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Using theories of Marx and, more broadly, utilitariansim, examine the ways in which Dickens and Dostoevsky creatively explore the impact of industrialisation on humanity and education.

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Using theories of Marx and, more broadly, utilitariansim, examine the ways in which Dickens and Dostoevsky creatively explore the impact of industrialisation on humanity and education. Dickens and Dostoevsky both critique the social effects of industrialisation and utilitarianism, though each has a different approach and a slightly different focus. Dickens employs parody, satire and caricature to ridicule the effects of the new political economy while Dostoevsky examines the consequences of rational morality taken to extremes. Dickens uses residents of a regional manufacturing town1 to illustrate the social consequences of industrialisation, and particularly the influence on education, while Dostoevsky focuses on the experiences of an urban individual to demonstrate the psychological and social consequences of utilitarianism. In Hard Times, Dickens' main characters represent different social groups and illustrate industrialisation's effect on society. For example, Gadgrind represents educators and politicians who advocate the principles of reason and utility but discount emotion, affection, imagination and aesthetics. He is a "man of realities. A man of... calculations". One who promotes fact over fancy until faced with the personal consequences of such a philosophy. Bounderby typifies wealthy factory owners and the beneficiaries of capitalism. He is a proud of his status as a self-made man, until the story of his success is exposed as a fiction designed to conceal his working class background. ...read more.


Dostoevsky twists the tenets of utilitarianism into a Gordian knot that denies each character access to their desired goal of self-determination. The various strands of pleasure and pain, transgression and penalty, endeavour and reward, action and consequence, rationality and the greater good form a tangled web which traps the subject at its centre. For the individual, utilitarianism is self-defeating and destructive. For Luzhin, relying on utility ruins his reputation, his engagement and his business strategy. For Svidrigailov, utilitarianism leads inevitably to nihilism, where good and evil are equivalent and murder or generosity are morally neutral. The rational consequent to such a meaningless life is suicide9. As for Rodya, when he confesses his crime to Sonya, she cries, "What have you done - what have you done to yourself?" And his response is just as clear, "Did I murder the old woman? I murdered myself, not her!" According to utilitarian ideals, punishment (pain) is the rational way to prevent further crime. Punishment reforms criminals or protects society from them or deters potential criminals through threat of penalty10. Dostoevsky, however, suggests that legislation and punishment are not the answer to anti-social behaviour. Rather, where reason and utility fail, a change of heart and a moral code succeed. ...read more.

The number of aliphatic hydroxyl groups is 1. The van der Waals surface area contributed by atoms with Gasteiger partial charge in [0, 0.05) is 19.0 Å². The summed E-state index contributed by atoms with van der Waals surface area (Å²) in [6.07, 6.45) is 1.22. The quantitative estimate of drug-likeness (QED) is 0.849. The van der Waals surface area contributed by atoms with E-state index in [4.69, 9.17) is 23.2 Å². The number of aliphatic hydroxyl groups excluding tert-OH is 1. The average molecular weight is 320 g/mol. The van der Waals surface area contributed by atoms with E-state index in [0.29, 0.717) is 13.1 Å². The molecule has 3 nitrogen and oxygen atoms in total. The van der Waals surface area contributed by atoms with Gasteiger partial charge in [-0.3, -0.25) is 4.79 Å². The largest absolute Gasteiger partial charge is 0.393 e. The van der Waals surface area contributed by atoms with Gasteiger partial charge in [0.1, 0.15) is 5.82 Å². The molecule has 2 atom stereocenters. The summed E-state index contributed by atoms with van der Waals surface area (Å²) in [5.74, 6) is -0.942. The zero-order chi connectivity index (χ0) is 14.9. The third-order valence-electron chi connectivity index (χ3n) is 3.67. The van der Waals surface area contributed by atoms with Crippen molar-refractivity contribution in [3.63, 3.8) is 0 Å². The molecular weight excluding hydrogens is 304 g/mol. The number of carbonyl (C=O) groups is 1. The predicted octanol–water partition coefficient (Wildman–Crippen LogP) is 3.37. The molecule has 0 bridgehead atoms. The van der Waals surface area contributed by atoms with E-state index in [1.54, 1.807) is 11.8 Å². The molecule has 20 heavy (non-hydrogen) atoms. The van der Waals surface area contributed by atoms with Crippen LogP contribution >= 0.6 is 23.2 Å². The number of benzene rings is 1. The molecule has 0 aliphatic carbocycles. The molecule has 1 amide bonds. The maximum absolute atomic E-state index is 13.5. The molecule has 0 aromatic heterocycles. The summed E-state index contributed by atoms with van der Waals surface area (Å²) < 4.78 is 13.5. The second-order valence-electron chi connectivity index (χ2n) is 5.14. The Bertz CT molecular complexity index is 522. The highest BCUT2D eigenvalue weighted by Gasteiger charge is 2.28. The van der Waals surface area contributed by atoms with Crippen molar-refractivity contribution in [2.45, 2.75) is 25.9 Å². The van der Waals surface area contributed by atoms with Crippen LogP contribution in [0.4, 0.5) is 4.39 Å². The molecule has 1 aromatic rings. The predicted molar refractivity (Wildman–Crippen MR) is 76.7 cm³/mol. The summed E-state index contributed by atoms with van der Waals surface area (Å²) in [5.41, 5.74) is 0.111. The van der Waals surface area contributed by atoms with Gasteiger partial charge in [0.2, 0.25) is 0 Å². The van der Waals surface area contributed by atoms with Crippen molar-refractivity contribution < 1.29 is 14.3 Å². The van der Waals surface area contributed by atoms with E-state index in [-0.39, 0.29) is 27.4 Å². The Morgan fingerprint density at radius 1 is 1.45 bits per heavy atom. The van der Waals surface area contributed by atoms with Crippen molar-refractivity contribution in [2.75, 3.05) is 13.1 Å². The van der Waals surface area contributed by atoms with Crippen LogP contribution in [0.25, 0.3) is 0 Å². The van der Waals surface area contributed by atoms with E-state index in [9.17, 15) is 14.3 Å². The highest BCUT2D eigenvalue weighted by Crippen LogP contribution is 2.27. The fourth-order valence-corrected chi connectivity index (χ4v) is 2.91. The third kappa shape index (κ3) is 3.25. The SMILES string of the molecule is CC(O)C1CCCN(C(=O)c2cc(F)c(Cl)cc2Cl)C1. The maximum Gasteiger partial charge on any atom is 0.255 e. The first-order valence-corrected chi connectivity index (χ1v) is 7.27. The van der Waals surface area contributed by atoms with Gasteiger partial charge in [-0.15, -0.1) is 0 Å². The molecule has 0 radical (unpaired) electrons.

8 For example, Razumikhin acknowledges his continued assistance of Rodya is influenced by his growing attraction to Dunya - yet his self-interest is rewarded and ultimately benefits a number of others. 9 Dostoevsky surrounds Rodya with comparable and contrasting others who mirror his own repressed inner self. The lives of those around him serve to reflect and illustrate his own inner dialogue. In particular, the polar opposites of Sonya (caring, compassionate, spiritual) and Svidrigailov (aggressive, detached, nihilistic) mirror the duality of Rodya's personality. Interesting that when Rodya meets Svidrigailov, he descends into the depths of a dark tavern, but he visits Sonya, he ascends to a spacious room with high ceilings. Interesting too, that Rodya's decision to confess is influenced as much by Svidrigailov's death as it is by Sonya's entreaties - the death of utility allows morality to prevail. 10 Interesting to note that English philosopher and Utilitarian, Jeremy Bentham, was also responsible for the concept of the Panopticon penitentiary. 11 Both events: occur a few weeks after the crucifixion/resurrection (Easter), follow a short period of introspection/guilt and an unexplained absence of the advocate, are located on the shore of a body of water at early morning, include a sudden appearance of the "saviour", and a tearful conversion. After his encounter with Sonya, Rodya "had risen again and he knew it" (p492). ?? ?? ?? ?? ...read more.

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